The increasingly savvy and, in some cases, skeptical global games audience means that in an age where everything is preserved for posterity by the internet, developers and publishers must be extremely careful how their titles are presented.
Two forms of alleged dishonesty, recurring topics among both the games media and its readership, were once again addressed this week: EA called for 'influencers' to disclose sponsorship deals, and The Game Awards' founder Geoff Keighley promised more representative premieres at this year's show.
The former is another step forward as the nature of games marketing changes. With videos and livestreams becoming more central to how players discover new games and potential future purchases, publishers are continuing to experiment with how they can control the message - or rather guide the player to that message - without deterring viewers with blatant advertising ploys. It's a delicate balance, relying on co-operation and understanding between the games publishers and the YouTubers, streamers and other influencers they bring into the fold. But that relationship, quite rightly, needs to be defined very clearly.
EA's instructions that influencers are to specify whether a video is part of a partnership with the publisher - even providing a self-explanatory watermark for them to use - is a step in the right direction after previous examples of sponsorship or similar relationships going undisclosed, particularly this summer's FTC case concerning Warner Bros and paid YouTubers.
It is more than understandable that publishers seek to harness the power of these users and their channels. PewDiePie alone accounted for 3.7m views in the Warner Bros case, so it's no surprise that while review copies of last month's releases Mafia III and Skyrim: Special edition were not issued to the press, timely previews appeared on countless Twitch and YouTube channels in the run up to launch. But with consumers so quick to call shenanigans if they suspected they are being 'tricked' into engaging with purely promotional material, especially from the traditional games press, doing so needs to be handled with care.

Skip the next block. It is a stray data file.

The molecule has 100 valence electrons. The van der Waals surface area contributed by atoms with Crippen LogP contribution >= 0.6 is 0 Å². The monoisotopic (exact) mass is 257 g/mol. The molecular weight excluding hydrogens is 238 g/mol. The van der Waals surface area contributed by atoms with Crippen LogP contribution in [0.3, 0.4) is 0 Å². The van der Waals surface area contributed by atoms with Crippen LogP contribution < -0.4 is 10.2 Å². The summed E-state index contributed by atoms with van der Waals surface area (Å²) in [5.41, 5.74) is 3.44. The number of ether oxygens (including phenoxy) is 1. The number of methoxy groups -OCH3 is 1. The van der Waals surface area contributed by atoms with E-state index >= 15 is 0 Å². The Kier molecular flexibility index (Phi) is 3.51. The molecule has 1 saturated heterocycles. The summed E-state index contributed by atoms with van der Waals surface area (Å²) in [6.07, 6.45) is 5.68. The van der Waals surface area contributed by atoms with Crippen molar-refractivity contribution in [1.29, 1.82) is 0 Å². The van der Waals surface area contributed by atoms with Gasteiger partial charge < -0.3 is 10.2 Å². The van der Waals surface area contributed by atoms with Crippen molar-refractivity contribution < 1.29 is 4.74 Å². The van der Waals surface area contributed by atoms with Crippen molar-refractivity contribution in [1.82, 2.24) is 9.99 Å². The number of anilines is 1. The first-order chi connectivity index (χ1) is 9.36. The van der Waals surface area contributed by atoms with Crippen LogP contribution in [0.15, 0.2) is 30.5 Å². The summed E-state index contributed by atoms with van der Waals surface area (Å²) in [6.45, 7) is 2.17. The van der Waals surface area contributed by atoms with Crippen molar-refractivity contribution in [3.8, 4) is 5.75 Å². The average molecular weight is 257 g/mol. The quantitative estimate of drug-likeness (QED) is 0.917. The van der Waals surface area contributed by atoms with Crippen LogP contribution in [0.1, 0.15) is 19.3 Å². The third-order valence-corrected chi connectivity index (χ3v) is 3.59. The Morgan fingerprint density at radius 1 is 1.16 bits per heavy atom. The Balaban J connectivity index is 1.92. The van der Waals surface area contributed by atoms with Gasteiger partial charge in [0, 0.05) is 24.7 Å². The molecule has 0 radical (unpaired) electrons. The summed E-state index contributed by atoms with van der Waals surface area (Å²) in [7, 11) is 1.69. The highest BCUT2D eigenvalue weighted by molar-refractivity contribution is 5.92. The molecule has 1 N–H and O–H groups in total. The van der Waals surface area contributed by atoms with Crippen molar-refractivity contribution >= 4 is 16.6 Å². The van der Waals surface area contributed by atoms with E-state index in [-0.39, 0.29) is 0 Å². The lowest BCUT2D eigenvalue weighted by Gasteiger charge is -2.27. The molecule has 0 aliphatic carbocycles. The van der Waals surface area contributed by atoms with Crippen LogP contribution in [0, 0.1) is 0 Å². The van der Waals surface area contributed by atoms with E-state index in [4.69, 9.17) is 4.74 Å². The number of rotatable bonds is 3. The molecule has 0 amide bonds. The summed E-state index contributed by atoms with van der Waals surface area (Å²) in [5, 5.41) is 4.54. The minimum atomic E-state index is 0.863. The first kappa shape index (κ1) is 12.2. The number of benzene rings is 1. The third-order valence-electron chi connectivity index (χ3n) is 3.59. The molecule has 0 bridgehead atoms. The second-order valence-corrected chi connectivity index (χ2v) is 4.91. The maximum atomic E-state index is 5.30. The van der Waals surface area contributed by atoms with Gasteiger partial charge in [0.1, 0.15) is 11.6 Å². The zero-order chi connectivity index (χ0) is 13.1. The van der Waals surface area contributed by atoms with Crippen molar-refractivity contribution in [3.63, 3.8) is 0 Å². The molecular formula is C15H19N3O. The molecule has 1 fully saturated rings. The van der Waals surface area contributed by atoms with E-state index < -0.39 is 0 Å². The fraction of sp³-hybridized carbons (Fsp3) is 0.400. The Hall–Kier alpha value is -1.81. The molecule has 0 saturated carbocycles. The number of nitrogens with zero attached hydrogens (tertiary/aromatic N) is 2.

The onus is not purely on the publishers, of course. This is a learning curve for the influencers, many of which most likely started out with nothing more than a passion for games and the drive to create new content but have since found themselves part of the industry machine, a key cog in several PR and marketing plans. While games firms have a responsibility not to exploit these relatively new players in the media scene, equally those creators seeking to establish a relationship with the industry need to understand the nature and limitations of that dynamic.
"With consumers so quick to call shenanigans if they suspected they are being 'tricked' into engaging with purely promotional material, working with influencers needs to be handled with care"
In many of the cases where a relationship between industry and influencer has not been disclosed, it is not the partnership itself that has caused controversy but the conditions of it - more often than not, this means the publisher or developer has stipulated videos may only show the game in a positive light, and not share any flaws or criticism. The result is the product has been misrepresented to the buying public, something that audience is increasingly taking umbrage with.